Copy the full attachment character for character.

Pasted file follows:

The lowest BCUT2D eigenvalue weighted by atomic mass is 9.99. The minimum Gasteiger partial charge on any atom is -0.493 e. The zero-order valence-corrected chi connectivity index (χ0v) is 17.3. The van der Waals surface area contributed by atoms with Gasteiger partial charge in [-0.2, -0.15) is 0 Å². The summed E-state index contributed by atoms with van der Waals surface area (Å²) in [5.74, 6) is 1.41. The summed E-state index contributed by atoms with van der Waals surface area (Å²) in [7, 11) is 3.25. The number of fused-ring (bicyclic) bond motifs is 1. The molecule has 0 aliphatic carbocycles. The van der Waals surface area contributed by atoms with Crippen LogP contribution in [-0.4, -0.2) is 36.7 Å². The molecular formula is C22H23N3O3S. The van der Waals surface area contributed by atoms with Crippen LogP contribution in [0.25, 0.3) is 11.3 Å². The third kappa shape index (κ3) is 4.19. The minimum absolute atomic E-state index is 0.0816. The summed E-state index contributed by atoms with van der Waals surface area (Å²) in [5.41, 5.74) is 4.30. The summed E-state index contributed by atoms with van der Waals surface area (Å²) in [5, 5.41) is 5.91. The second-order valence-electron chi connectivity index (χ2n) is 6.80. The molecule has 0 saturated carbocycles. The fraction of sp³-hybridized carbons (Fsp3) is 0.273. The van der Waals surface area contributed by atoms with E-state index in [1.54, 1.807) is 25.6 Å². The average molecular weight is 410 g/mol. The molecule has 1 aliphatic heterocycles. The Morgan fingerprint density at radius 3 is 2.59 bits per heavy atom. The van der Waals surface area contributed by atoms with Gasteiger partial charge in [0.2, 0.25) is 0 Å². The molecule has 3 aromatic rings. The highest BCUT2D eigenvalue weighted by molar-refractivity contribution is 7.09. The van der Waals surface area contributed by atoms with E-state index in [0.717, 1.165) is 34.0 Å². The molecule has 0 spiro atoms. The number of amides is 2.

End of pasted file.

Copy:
The lowest BCUT2D eigenvalue weighted by atomic mass is 9.99. The minimum Gasteiger partial charge on any atom is -0.493 e. The zero-order valence-corrected chi connectivity index (χ0v) is 17.3. The van der Waals surface area contributed by atoms with Gasteiger partial charge in [-0.2, -0.15) is 0 Å². The summed E-state index contributed by atoms with van der Waals surface area (Å²) in [5.74, 6) is 1.41. The summed E-state index contributed by atoms with van der Waals surface area (Å²) in [7, 11) is 3.25. The number of fused-ring (bicyclic) bond motifs is 1. The molecule has 0 aliphatic carbocycles. The van der Waals surface area contributed by atoms with Crippen LogP contribution in [-0.4, -0.2) is 36.7 Å². The molecular formula is C22H23N3O3S. The van der Waals surface area contributed by atoms with Crippen LogP contribution in [0.25, 0.3) is 11.3 Å². The third kappa shape index (κ3) is 4.19. The minimum absolute atomic E-state index is 0.0816. The summed E-state index contributed by atoms with van der Waals surface area (Å²) in [5.41, 5.74) is 4.30. The summed E-state index contributed by atoms with van der Waals surface area (Å²) in [5, 5.41) is 5.91. The second-order valence-electron chi connectivity index (χ2n) is 6.80. The molecule has 0 saturated carbocycles. The fraction of sp³-hybridized carbons (Fsp3) is 0.273. The van der Waals surface area contributed by atoms with E-state index in [1.54, 1.807) is 25.6 Å². The average molecular weight is 410 g/mol. The molecule has 1 aliphatic heterocycles. The Morgan fingerprint density at radius 3 is 2.59 bits per heavy atom. The van der Waals surface area contributed by atoms with Gasteiger partial charge in [0.2, 0.25) is 0 Å². The molecule has 3 aromatic rings. The highest BCUT2D eigenvalue weighted by molar-refractivity contribution is 7.09. The van der Waals surface area contributed by atoms with E-state index in [0.717, 1.165) is 34.0 Å². The molecule has 0 spiro atoms. The number of amides is 2.